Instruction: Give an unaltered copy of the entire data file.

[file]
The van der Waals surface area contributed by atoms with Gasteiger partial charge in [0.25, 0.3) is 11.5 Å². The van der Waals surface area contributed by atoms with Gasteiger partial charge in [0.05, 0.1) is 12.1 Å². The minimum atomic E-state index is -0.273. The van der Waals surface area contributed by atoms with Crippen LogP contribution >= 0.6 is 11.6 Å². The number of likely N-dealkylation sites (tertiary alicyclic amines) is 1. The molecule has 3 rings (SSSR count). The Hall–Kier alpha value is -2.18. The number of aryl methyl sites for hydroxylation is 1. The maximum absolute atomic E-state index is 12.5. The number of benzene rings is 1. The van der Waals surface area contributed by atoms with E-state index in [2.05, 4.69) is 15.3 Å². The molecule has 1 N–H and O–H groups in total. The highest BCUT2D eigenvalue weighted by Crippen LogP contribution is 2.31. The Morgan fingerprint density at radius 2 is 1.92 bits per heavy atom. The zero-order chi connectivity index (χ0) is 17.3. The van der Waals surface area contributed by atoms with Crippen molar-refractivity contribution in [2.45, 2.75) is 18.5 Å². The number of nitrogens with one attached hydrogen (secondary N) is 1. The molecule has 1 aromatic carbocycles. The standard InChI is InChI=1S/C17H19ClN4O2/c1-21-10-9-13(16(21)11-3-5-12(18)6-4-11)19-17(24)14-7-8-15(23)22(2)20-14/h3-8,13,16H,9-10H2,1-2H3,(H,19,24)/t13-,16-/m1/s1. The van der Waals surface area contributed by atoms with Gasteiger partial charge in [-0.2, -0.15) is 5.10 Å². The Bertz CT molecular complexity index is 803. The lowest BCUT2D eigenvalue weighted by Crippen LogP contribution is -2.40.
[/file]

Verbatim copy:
The van der Waals surface area contributed by atoms with Gasteiger partial charge in [0.25, 0.3) is 11.5 Å². The van der Waals surface area contributed by atoms with Gasteiger partial charge in [0.05, 0.1) is 12.1 Å². The minimum atomic E-state index is -0.273. The van der Waals surface area contributed by atoms with Crippen LogP contribution >= 0.6 is 11.6 Å². The number of likely N-dealkylation sites (tertiary alicyclic amines) is 1. The molecule has 3 rings (SSSR count). The Hall–Kier alpha value is -2.18. The number of aryl methyl sites for hydroxylation is 1. The maximum absolute atomic E-state index is 12.5. The number of benzene rings is 1. The van der Waals surface area contributed by atoms with E-state index in [2.05, 4.69) is 15.3 Å². The molecule has 1 N–H and O–H groups in total. The highest BCUT2D eigenvalue weighted by Crippen LogP contribution is 2.31. The Morgan fingerprint density at radius 2 is 1.92 bits per heavy atom. The zero-order chi connectivity index (χ0) is 17.3. The van der Waals surface area contributed by atoms with Crippen molar-refractivity contribution in [2.45, 2.75) is 18.5 Å². The number of nitrogens with one attached hydrogen (secondary N) is 1. The molecule has 1 aromatic carbocycles. The standard InChI is InChI=1S/C17H19ClN4O2/c1-21-10-9-13(16(21)11-3-5-12(18)6-4-11)19-17(24)14-7-8-15(23)22(2)20-14/h3-8,13,16H,9-10H2,1-2H3,(H,19,24)/t13-,16-/m1/s1. The van der Waals surface area contributed by atoms with Gasteiger partial charge in [-0.2, -0.15) is 5.10 Å². The Bertz CT molecular complexity index is 803. The lowest BCUT2D eigenvalue weighted by Crippen LogP contribution is -2.40.